Published On: Mon, May 14th, 2018

Why the Cavs aren't panicking after Game 1 blowout loss to Celtics

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Some 33 years after the Boston Celtics defeated the Los Angeles Lakers in Game 1 of the NBA Finals, immortalized as the “Memorial Day Massacre,” Boston laid down what could be called the “Mother’s Day Massacre” on Sunday with a 108-83 pounding of the Cleveland Cavaliers in Game 1 of the Eastern Conference finals.

The Celtics went on to lose the 1985 Finals in six games. Obviously, one series does not equal the other; the Lakers of three decades ago had four Hall of Famers on their team.

These Cavs, however, do have LeBron James.

Following the Game 1 loss, James told reporters that he has “zero level of concern at this stage.” It didn’t quite ooze the disrespect of his statement two years ago that the Toronto Raptors didn’t present him with an “adverse situation,” but the thought is similar.

To be clear, these Celtics are far better equipped to match up with LeBron and the rest of his shaky squad than the Raptors team the Cavs just swept. That was on display Sunday, with Al Horford punishing Kevin Love, and Marcus Morris holding James himself to five points on the 24 possessions in which he guarded the King.

Now, before the other Morris twin is anointed the “LeBron stopper,” consider it unlikely that James is held to 15 points again in this series. His minus-26 in the first half Sunday was the worst such half of basketball in his playoff career.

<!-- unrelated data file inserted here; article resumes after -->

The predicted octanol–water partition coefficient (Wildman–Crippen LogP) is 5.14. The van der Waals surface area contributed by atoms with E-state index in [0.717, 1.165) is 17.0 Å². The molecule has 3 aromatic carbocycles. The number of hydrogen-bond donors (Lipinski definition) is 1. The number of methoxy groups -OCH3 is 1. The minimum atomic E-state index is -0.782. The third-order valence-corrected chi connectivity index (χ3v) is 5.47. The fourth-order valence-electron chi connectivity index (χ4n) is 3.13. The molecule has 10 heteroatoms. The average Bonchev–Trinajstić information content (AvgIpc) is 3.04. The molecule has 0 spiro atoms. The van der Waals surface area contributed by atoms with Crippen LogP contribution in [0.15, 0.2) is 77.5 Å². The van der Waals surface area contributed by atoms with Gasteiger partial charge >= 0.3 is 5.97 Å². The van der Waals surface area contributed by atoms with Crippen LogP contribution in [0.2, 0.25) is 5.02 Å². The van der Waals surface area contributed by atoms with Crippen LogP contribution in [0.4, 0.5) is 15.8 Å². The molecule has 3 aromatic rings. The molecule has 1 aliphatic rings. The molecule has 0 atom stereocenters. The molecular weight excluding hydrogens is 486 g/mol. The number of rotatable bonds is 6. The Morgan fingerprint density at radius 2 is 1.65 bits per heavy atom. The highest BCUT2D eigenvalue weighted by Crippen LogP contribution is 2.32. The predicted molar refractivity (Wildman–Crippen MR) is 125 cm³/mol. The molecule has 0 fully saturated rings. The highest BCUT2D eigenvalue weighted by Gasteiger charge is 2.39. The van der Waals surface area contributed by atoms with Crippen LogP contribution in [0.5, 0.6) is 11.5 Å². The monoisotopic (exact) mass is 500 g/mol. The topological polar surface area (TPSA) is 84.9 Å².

The Cavs simply missed shots

(Photos courtesy: NBA League Pass)

James was the guiltiest party here, going 0-for-5 from beyond the arc. Yet the Cavs missed multiple open looks, including the above bricks by Love and George Hill. In total, Love, Kyle Korver, and J.R. Smith combined for 2-of-12 shooting from deep and just 26 points. As a team, Cleveland shot 15.3 percent from downtown.

There’s no way the Cavs can win the series with that sort of production from players not named LeBron, but it’s also why Celts coach Brad Stevens stressed that his team is “going to have to play better” in Game 2.

Boston was aggressive on closeouts in several other situations, but if the Cavs can still spring open looks with LeBron distributing, those shots will, in theory, eventually fall. “I think we’re very alert to the fact that we’ll get a heavyweight punch on Tuesday night,” Stevens said of Game 2.

Possible Cavs adjustment?

One definite area of concern for Cleveland is Love. Horford has always generally defended him well, but he also exposed Love defensively Sunday, shooting 7-of-8 with him as his primary defender. The Cavs took control over the Raptors in the last round when they offensively refocused Love in the post, but that’s probably not something they can repeat with Boston having the likes of Horford and Aron Baynes.

Perhaps, as a result, Cavs coach Tyronn Lue would consider moving Tristan Thompson into the starting lineup and sliding Love back to power forward. While Cleveland has been efficient with Love at center, going big with Thompson separates Love from Horford and could force the Celtics to counter with Baynes.

Thompson has been rock solid since the later stages of the Pacers series, and while moving him into the starting five further thins an already sketchy Cavaliers bench, it may be worth considering.

Not that the Cavs are panicking, yet.

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